Either way, the general consensus of scholarship is that Bonhoeffer himself was neither a core member of the resistance, nor was he central to any of the planning that the Abwer did.

BLC: If Bonhoeffer’s connection with the role of assassin is an overstatement of the evidence, how did we get here? Was he even focused on finding a way to destroy Hitler’s power?

Dr. McGarry: I think we get to this point from some very well intentioned people who have been truly impacted by Bonhoeffer’s amazing biography. It’s compelling, it’s dramatic. A man who forsakes all in the way he did, especially with how he returned from New York in 1939, believing that he needed to be with his nation if he were to have any right to rebuilt it…’s powerful stuff. I think there’s also a tendency for us to look for heroes of the Christian faith–people who encourage us and who give us something to aspire toward. Surely Dietrich Bonhoeffer is that kind of person–a man of conviction who did what he felt was right, what was difficult, and ended up dying for how he lived his faith. I mean, let’s be honest, that was a significant factor in my own study of his work. But, in the midst of telling that type of story, there’s a temptation to overplay the hand, so to speak. It’s easy to forget that a very significant portion of his employment with the Abwehr had to do with his desire to escape the front lines. He wasn’t going to fight for the Reich. First, he tried to escape active combat by becoming a chaplain, but he was denied. His only other option would have been to come forward as a conscientious objector, but that would have earned him a one way ticket to a concentration camp. He ended up going to New York on a theological fellowship in 1939 as a way to escape, but he was overcome with guilt and returned just a few weeks later. So he returns to Germany, certain to be sent into combat, and he was trying to find a way out. And then, he found a way into the Abwehr. A way to escape the war. Though he was very sympathetic to the resistance movement, the main reason he joined the Abwehr wasn’t to be part of the resistance so much as to avoid military service (Bonhoeffer was originally imprisoned as a draft dodger, and it wasn’t until late 1944 that it was revealed that he worked in the same section of the Abwehr as those who planned the assassination plot). Though he was executed for his association with people who planned the assassination, he was put in prison for avoiding conscription.

I think that’s what often happens when we look at Bonhoeffer’s life: we focus on the stuff that shapes the heroic story of David standing up against Goliath–standing for the Gospel. And it’s not as if it’s wrong, it’s just only half of the picture. The other half (which we can’t put to the side) is the well connected pastor from a family who had political connections that could give him an exemption from combat service. It just so happened they worked for the Abwehr and that was his ticket out. If they worked as janitors in a steel factory, then he would have been doing that instead.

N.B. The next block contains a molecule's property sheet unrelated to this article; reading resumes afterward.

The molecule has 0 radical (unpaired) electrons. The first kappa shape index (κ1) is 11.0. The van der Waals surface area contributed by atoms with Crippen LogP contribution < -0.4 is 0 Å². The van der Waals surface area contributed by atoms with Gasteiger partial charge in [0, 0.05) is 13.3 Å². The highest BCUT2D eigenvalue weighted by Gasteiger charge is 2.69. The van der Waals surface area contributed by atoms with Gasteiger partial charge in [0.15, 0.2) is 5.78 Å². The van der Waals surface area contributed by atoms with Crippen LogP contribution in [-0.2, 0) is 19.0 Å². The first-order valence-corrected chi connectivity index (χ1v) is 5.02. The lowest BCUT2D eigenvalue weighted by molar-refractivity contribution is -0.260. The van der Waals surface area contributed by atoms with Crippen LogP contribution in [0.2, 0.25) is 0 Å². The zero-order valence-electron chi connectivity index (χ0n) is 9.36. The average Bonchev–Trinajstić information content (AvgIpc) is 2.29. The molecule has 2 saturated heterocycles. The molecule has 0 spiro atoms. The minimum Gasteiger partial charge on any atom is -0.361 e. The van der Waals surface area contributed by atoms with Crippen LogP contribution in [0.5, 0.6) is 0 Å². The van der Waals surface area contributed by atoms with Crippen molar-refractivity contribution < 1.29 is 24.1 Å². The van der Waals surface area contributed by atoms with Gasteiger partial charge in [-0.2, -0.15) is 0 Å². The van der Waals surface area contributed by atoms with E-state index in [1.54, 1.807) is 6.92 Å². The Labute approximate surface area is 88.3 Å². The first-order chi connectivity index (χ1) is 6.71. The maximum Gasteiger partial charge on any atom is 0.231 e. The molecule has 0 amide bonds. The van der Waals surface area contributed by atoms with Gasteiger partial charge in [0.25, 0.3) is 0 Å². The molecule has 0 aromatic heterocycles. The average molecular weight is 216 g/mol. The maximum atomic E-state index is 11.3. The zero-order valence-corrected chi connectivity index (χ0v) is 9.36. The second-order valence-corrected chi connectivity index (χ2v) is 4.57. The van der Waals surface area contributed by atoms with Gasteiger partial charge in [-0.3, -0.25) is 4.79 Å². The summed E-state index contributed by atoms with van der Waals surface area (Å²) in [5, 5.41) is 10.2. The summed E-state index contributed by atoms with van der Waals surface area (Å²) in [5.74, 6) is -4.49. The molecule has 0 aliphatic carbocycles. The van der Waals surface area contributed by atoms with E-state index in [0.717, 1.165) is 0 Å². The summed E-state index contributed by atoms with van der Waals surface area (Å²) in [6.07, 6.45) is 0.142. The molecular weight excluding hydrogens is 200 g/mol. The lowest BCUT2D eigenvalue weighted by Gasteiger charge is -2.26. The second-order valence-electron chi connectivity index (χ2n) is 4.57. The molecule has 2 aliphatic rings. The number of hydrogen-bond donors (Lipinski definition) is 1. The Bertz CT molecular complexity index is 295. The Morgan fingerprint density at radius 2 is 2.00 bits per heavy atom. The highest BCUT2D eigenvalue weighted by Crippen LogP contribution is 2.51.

The short summary of the whole is this: Bonhoeffer did not want to die in a concentration camp, and he didn’t want to be sent off to fight either. Thus, he used family connections to find a way out of both scenarios: joining the Abwehr. While he was there, some members of the Abwehr did plan an overthrow of Hitler, but the evidence shows Bonhoeffer was at least one step removed from the circle of people who did that. However, because he was likely aware that *something* was being discussed (without knowing what that was), he did use personal friendships to ask the Allies to stop bombing and killing his family and friends (an attempt at peacemaking, not violence) which they declined. In the end, he was executed not because he was part of an assassination attempt, but simply because he was associated with people who were.

Bonhoeffer is one of my favorite people in history, as perhaps he is yours. However, to claim that he was a would-be assassin, is simply an overstatement of the historical facts.

For further reading on this topic, I recommend: Bonhoeffer The Assassin? Challenging The Myth, Recovering His Call To Peacemaking.

About Benjamin L. Corey

Benjamin L. Corey is a cultural anthropologist and public theologian. He is a two-time graduate of Gordon-Conwell (theology & missiology) and received his Doctor of Intercultural Studies (DIS) from Fuller. He is the author of Undiluted: Rediscovering the Radical Message of Jesus, which is available wherever books are sold.

He is currently signed to HarperOne and is represented by the Daniel Literary Agency in Nashville, Tennessee.